Friday, March 22, 2013
Maryhill Museum of Art open for season
The 2013 exhibits at Maryhill Museum of Art include The Hound of Heaven — R.H. Gammell’s fascinating series inspired by the religious poem of the same name by English poet Francis Thompson. In addition, exhibitions of two regional artists — ceramicist Kenneth Standhardt and printmaker Arthur Higgins — are on display. Kenneth Standhardt of Eugene creates intricately patterned vessels. Lithographs and woodblock prints, many featuring flora and fauna of the Northwest, were created by artist Arthur Higgins, who spent the last years of his life in Mosier. Maryhill Museum of Art, 35 Maryhill Museum Drive, Goldendale, Wash.; 509-773-3733.
Dead Winter Carpenters at CEBU Lounge
This week at CEBU Lounge:
Friday, March 22: Left Coast Country, 9:30 p.m. – newgrass/modern string band
Left Coast Country is a modern string band formed in 2010 from the exploding newgrass scene in Portland. Left Coast’s live shows are a fusion of traditional and progressive; composed of fiery heartfelt footstompers, rolling country ballads and powerful instrumental soundscapes.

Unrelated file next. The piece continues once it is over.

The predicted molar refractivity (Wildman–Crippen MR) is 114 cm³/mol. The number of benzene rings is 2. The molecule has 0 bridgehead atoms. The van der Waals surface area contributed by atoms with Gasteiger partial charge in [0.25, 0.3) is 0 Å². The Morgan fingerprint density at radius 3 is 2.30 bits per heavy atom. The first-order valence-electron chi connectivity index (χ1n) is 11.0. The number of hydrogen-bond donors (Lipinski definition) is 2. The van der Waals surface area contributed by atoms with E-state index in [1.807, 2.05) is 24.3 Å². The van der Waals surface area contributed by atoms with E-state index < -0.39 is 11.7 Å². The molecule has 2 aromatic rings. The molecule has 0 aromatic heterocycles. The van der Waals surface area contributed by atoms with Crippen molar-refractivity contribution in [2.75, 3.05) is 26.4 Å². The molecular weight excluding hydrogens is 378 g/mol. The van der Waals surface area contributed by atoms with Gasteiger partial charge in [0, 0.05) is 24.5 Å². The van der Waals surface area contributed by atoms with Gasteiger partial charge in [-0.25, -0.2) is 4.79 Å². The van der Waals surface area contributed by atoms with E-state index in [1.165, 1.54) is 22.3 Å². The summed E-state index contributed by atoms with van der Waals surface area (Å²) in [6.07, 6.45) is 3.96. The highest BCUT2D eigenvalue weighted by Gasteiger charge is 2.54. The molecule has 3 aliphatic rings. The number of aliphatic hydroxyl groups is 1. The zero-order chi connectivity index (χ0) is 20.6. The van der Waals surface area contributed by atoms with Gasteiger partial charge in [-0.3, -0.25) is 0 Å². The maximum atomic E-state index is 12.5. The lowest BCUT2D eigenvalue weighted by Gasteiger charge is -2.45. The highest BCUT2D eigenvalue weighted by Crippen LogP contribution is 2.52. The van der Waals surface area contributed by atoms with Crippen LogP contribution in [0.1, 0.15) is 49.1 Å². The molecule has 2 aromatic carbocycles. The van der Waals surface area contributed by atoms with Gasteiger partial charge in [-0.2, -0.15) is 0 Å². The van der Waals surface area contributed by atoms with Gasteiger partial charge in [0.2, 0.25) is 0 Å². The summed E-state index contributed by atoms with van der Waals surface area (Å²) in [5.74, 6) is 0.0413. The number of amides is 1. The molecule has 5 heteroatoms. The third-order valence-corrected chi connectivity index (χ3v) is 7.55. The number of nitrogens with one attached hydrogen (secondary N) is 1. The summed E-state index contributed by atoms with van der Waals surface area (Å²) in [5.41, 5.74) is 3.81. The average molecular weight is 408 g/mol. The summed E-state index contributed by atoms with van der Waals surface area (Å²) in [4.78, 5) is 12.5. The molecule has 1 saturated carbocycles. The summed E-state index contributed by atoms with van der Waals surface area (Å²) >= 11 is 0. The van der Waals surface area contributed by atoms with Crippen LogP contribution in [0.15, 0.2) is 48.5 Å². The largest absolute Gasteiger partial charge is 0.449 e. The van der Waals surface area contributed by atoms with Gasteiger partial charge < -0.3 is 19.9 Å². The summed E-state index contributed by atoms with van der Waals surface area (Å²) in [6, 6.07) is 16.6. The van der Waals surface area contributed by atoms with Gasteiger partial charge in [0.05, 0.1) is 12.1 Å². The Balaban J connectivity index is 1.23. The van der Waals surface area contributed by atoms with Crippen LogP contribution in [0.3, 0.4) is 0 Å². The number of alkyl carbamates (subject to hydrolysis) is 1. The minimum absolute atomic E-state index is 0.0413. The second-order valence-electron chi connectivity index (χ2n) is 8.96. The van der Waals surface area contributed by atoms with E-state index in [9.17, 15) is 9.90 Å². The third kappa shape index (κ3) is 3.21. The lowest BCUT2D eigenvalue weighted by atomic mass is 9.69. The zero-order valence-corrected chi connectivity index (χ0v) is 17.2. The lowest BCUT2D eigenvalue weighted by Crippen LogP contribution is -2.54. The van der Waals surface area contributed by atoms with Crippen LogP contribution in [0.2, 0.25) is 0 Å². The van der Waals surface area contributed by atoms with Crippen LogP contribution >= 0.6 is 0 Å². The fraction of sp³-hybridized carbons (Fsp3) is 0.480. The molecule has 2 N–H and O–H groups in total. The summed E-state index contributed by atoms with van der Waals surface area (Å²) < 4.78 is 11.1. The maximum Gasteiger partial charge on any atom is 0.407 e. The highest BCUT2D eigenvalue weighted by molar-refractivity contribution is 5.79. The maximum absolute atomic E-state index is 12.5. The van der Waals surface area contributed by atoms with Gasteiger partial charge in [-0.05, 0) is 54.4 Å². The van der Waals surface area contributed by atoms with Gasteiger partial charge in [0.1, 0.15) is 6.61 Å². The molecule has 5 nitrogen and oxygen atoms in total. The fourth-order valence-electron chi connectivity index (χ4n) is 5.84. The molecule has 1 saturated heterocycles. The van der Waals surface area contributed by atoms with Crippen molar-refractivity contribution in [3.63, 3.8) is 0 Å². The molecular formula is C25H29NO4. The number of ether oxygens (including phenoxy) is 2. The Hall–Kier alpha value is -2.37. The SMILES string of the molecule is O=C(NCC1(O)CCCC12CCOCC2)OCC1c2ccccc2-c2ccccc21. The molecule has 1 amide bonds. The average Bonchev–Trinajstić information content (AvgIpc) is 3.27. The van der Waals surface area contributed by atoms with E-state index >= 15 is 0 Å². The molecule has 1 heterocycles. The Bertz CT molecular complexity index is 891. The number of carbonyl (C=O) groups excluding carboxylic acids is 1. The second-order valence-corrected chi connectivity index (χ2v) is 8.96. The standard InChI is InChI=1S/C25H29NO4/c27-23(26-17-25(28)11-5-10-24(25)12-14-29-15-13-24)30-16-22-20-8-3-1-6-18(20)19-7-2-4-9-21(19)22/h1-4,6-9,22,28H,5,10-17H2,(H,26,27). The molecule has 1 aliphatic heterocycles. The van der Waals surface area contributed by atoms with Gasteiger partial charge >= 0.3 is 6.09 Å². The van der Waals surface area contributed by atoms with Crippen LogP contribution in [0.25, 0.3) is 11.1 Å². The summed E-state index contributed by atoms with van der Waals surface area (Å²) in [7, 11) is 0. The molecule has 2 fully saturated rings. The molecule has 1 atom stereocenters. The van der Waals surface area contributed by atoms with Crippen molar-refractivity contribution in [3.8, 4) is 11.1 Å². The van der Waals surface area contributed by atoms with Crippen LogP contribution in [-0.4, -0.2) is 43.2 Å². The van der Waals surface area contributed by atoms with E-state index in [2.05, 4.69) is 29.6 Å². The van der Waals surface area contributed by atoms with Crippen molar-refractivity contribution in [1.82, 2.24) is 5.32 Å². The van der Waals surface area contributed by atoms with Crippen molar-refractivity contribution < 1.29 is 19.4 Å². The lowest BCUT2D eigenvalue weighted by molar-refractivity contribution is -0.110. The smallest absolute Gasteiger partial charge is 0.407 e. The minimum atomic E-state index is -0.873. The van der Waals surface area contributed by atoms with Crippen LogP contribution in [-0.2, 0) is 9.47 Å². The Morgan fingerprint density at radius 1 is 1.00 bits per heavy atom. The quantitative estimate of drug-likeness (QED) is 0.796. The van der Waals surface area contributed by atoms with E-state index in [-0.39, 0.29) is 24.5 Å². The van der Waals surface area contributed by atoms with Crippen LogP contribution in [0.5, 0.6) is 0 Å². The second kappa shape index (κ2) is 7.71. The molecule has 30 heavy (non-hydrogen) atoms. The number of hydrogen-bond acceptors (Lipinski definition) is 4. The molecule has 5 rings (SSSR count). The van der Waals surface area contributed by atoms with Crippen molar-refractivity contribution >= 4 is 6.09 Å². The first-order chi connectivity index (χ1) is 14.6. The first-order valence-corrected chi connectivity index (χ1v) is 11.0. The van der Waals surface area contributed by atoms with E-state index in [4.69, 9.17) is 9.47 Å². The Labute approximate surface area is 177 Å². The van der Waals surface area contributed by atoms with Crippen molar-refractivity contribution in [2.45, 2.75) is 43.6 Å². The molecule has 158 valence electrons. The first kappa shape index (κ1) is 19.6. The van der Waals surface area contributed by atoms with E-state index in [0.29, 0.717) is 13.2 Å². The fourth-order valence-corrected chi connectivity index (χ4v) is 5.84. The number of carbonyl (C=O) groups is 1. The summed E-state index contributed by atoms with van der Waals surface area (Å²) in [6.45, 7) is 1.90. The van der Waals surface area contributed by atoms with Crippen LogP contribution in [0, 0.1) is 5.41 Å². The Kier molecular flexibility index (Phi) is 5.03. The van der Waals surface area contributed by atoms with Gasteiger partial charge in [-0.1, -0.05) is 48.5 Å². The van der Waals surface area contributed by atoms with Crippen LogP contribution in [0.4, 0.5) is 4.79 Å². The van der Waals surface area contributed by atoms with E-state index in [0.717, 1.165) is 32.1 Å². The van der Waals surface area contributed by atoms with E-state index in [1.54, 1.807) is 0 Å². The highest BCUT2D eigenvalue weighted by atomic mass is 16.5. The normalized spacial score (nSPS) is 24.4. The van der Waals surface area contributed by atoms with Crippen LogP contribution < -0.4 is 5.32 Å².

Saturday, March 23: Dead Winter Carpenters (from Tahoe) with Green Neck Daredevils, 9:30 p.m. – Americana roots-rock. “Hailing from North Lake Tahoe, Dead Winter Carpenters represents everything the American west stands for. The band seamlessly blends Americana with roots rock and a tinge of straightforward ‘tell-it-like-it-is’ alt. country for hard-hitting performances that are as edgy as they are whimsical.”
The Green Neck Daredevils is a new project featuring members of Gorge bluegrass/newgrass band the Shed Shakers, alongside singer/songwriter Billy Sheeley.
Best Western Hood River Inn, 1108 E. Marina Way; 541-386-2200.
‘Charlie Brown’ onstage in The Dalles March 22-23
The Dalles-Wahtonka High School Theatre Department begins its 2013 season performing the Tony Award-winning musical “You’re a Good Man, Charlie Brown.”
At the play’s beginning, Charlie Brown asks himself “How can anything go wrong on a day like this?” and spends the rest of his day finding out. The musical takes place on a typical day in the life of Charles Schultz’s “Peanuts” characters.